Part of the issue with Echo's limited functionality is that it's not fully open to developers. At the moment, the Echo software development kit is in a private beta. How much Amazon opens up Echo to developers and encourages them to get on board the platform will be key to its future success, but it's tough to predict how this will go. (UPDATE: On Thursday, Amazon announced it would soon make a free software development kit called "Alexa Skills Kit" available to third-party developers to create new ways to use Alexa, the software platform behind Echo, and Echo itself.)

It's also unfortunate that Echo lacks a rechargeable battery, meaning that you'll need to find a convenient spot near an outlet anytime you want to move it from the office to the kitchen to the patio to wherever. It would be so much easier to be able to just grab Echo and go, then recharge it each night next to your phone. Our guess is that adding a sufficient battery may have been a deal-breaker for Echo in the areas of size, weight or price.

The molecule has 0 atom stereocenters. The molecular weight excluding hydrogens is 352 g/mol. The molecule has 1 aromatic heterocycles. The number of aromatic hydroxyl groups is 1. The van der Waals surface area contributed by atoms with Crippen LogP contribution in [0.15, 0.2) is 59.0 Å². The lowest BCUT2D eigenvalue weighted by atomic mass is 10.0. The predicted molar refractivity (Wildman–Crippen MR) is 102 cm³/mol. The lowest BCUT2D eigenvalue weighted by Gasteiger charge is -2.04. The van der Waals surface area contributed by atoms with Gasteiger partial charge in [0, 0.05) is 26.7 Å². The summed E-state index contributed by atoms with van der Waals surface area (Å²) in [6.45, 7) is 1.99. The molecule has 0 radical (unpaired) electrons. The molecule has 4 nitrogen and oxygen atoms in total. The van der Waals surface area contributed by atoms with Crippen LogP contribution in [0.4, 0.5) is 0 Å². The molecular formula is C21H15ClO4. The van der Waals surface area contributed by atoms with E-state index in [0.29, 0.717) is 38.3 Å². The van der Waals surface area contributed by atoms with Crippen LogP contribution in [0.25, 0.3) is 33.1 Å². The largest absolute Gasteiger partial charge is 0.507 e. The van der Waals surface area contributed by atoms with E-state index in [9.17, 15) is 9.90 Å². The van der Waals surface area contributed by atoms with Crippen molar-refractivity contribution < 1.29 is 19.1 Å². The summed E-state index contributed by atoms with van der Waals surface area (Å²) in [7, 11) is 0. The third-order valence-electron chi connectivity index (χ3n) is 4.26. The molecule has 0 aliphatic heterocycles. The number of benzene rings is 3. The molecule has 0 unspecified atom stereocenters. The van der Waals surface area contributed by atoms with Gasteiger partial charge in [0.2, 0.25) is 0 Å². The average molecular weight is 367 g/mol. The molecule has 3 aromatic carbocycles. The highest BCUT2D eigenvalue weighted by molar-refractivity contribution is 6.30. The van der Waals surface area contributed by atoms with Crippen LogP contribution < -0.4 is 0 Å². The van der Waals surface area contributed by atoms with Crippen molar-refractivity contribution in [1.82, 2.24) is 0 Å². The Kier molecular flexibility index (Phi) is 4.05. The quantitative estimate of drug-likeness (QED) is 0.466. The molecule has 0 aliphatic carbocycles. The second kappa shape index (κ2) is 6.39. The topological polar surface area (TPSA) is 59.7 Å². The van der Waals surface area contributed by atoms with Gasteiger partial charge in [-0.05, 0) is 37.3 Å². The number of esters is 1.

If you consider yourself an early adopter, you're likely to enjoy integrating Amazon Echo into your life as there's truly nothing else out there right now just like it and it has the potential to really increase productivity for the right kind of user.

The regular consumer, however, is likely to find that Echo mostly seems to just duplicate a lot of the functionality of Siri or Google Now, at least for the moment. As Amazon continues to add new features and compatible services to Echo, it could become more clearly valuable to non-power users.

Right now, Amazon is selling Echo in the U.S. for $179.99, with shipments to start on July 14.

Product page: Amazon